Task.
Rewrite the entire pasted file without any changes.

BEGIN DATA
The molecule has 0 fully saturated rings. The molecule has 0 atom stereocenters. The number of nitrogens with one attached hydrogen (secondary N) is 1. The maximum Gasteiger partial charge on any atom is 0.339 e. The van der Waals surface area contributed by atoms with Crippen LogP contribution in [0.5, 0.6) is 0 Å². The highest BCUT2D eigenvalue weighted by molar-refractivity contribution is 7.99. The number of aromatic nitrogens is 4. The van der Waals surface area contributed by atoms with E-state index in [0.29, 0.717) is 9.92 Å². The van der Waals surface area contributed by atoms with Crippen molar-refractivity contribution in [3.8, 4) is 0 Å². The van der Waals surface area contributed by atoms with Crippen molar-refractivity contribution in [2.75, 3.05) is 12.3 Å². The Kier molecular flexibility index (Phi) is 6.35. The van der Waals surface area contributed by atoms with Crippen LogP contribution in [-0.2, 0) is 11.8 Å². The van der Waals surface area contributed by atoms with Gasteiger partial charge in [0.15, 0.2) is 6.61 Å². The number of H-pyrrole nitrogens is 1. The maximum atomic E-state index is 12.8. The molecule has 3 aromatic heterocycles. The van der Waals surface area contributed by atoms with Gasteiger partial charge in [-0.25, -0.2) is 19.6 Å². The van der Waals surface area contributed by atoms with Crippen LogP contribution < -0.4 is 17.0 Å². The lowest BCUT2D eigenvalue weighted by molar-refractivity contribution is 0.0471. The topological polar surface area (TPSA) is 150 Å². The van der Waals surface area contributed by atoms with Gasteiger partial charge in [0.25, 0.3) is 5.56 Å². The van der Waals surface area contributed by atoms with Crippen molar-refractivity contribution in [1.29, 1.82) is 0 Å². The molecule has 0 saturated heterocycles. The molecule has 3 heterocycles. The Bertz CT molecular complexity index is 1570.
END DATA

The molecule has 0 fully saturated rings. The molecule has 0 atom stereocenters. The number of nitrogens with one attached hydrogen (secondary N) is 1. The maximum Gasteiger partial charge on any atom is 0.339 e. The van der Waals surface area contributed by atoms with Crippen LogP contribution in [0.5, 0.6) is 0 Å². The highest BCUT2D eigenvalue weighted by molar-refractivity contribution is 7.99. The number of aromatic nitrogens is 4. The van der Waals surface area contributed by atoms with E-state index in [0.29, 0.717) is 9.92 Å². The van der Waals surface area contributed by atoms with Crippen molar-refractivity contribution in [3.8, 4) is 0 Å². The van der Waals surface area contributed by atoms with Crippen molar-refractivity contribution in [2.75, 3.05) is 12.3 Å². The Kier molecular flexibility index (Phi) is 6.35. The van der Waals surface area contributed by atoms with Crippen LogP contribution in [-0.2, 0) is 11.8 Å². The van der Waals surface area contributed by atoms with Gasteiger partial charge in [0.15, 0.2) is 6.61 Å². The number of H-pyrrole nitrogens is 1. The maximum atomic E-state index is 12.8. The molecule has 3 aromatic heterocycles. The van der Waals surface area contributed by atoms with Gasteiger partial charge in [-0.25, -0.2) is 19.6 Å². The van der Waals surface area contributed by atoms with Crippen LogP contribution < -0.4 is 17.0 Å². The lowest BCUT2D eigenvalue weighted by molar-refractivity contribution is 0.0471. The topological polar surface area (TPSA) is 150 Å². The van der Waals surface area contributed by atoms with Gasteiger partial charge in [0.25, 0.3) is 5.56 Å². The van der Waals surface area contributed by atoms with Crippen molar-refractivity contribution in [1.29, 1.82) is 0 Å². The molecule has 0 saturated heterocycles. The molecule has 3 heterocycles. The Bertz CT molecular complexity index is 1570.